Fall 2015

September 22, 2015 to September 23, 2015

Optimal Resource Allocation to Control Epidemic Outbreaks in Networked Populations

Speaker: Victor Preciado (University of Pennsylvania)

We study the problem of controlling epidemic outbreaks in networked populations by distributing protection resources throughout the nodes of the network. We assume that two types of protection resources are available: (i) Preventive...

September 29, 2015 to September 30, 2015

Some Limitations and Possibilities Toward Data-Driven Optimization

Speaker: Yaron Singer (Harvard University)

As we grow highly dependent on data for making predictions, we translate these predictions into models that help us make informed decisions.  But how do the guarantees we have on predictions translate to guarantees on decisions? In many...

October 6, 2015 to October 7, 2015

Applying Machine Learning in Online Revenue Management

Speaker: David Simchi-Levi (MIT)

In a dynamic pricing problem where the demand function is unknown a priori, price experimentation can be used for demand learning. In practice, however, online sellers are faced with a few business constraints, including the inability to...

October 20, 2015 to October 21, 2015

Teaching an Old Code a New Trick

Speaker: Rudi Urbanke (EPFL)

Our digital lives depend heavily on our ability to efficiently and reliably transmit information over long distances. It is therefore not surprising that much effort has been dedicated to devising clever schemes to accomplish this. I will go...

October 27, 2015 to October 28, 2015

Dynamics of Swarms and Opinions via Discrete Positive Systems

Speaker: Ulrich Krause (Universität Bremen)

In the talk a general model for swarm formation of birds (or other agents) will be presented. Swarm formation means that birds approach asymptotically the same velocity, whereby distances among them do converge. The main result offers...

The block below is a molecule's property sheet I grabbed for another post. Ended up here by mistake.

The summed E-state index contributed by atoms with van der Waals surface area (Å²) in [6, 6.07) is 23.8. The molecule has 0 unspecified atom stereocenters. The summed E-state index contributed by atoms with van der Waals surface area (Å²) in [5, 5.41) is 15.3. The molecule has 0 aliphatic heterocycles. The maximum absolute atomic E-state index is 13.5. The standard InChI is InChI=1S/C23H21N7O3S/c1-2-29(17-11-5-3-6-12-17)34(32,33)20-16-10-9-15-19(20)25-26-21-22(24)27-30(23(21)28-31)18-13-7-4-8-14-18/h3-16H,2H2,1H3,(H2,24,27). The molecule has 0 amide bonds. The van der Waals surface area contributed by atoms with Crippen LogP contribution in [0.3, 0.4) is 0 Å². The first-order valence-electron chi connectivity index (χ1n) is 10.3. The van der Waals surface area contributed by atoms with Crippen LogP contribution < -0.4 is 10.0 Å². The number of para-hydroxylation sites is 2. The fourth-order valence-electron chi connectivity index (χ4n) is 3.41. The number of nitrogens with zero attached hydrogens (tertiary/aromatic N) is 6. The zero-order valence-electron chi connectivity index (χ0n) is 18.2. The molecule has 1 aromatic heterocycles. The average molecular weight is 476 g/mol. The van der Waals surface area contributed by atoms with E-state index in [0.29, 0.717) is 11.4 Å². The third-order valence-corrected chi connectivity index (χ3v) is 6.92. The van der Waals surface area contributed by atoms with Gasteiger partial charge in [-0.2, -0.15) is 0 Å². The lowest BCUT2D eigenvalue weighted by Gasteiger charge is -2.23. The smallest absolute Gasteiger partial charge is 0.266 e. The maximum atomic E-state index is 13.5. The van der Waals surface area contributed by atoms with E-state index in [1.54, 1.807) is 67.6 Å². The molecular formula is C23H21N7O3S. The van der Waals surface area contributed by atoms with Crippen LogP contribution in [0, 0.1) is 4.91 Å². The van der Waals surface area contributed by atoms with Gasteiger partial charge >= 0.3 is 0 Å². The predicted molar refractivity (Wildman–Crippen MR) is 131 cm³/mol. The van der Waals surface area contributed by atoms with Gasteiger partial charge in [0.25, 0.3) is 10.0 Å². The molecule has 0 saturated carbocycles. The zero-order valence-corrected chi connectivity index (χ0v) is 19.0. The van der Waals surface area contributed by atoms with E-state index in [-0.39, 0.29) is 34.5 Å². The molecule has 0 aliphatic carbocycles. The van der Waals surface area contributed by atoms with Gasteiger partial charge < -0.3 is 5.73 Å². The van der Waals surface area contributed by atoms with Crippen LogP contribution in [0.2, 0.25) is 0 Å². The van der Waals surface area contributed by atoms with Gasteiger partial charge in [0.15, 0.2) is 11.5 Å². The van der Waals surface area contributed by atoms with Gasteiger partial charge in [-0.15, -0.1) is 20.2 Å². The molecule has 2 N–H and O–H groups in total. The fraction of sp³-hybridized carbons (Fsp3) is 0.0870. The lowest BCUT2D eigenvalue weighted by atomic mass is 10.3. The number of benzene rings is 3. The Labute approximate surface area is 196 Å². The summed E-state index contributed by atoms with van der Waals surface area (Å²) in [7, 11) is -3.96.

November 3, 2015 to November 4, 2015

How to Learn Probability Without Learning

Speaker: Young-Han Kim (Univ. of California, San Diego)

As Laplace famously asked ``What is the probability that the sun will rise tomorrow?,'' inferring the probability underlying a given data sample is at the core of statistics. In this talk, I will present a general principle of assigning...

November 17, 2015 to November 18, 2015

Hiding the Source of a Rumor in Anonymous Messaging

Speaker: Sewoong Oh (University of Illinois)

Anonymous messaging platforms, such as Secret, Whisper and Yik Yak, have emerged as important social media for sharing one's thoughts without the fear of being judged by friends, family, or the public. Further, such anonymous platforms are...

November 18, 2015 to November 19, 2015

Train Faster, Generalize Better: Stability of Stochastic Gradient Descent

Speaker: Ben Recht (Univ. of California, Berkeley)

The most widely used optimization method in machine learning practice is the Stochastic Gradient Method (SGM).  This method has been used since the fifties to build statistical estimators, iteratively improving models by correcting errors...

November 24, 2015 to November 25, 2015

Coupling, Entropy and Costa's Corner-Point Conjecture

Speaker: Yury Polyanskiy (MIT)

In this talk I will describe a new method for bounding mutual information. It consists of two steps. First, we show that under regularity conditions two high-dimensional random variables that are close in terms of expected distance...

December 1, 2015 to December 2, 2015

Learning from Geometry

Speaker: Robert Calderbank (Duke University)

Deep neural networks have proved very successful in domains where large training sets are available, since their capacity can be increased by adding layers or by increasing the number of units in a layer. When the number of training samples...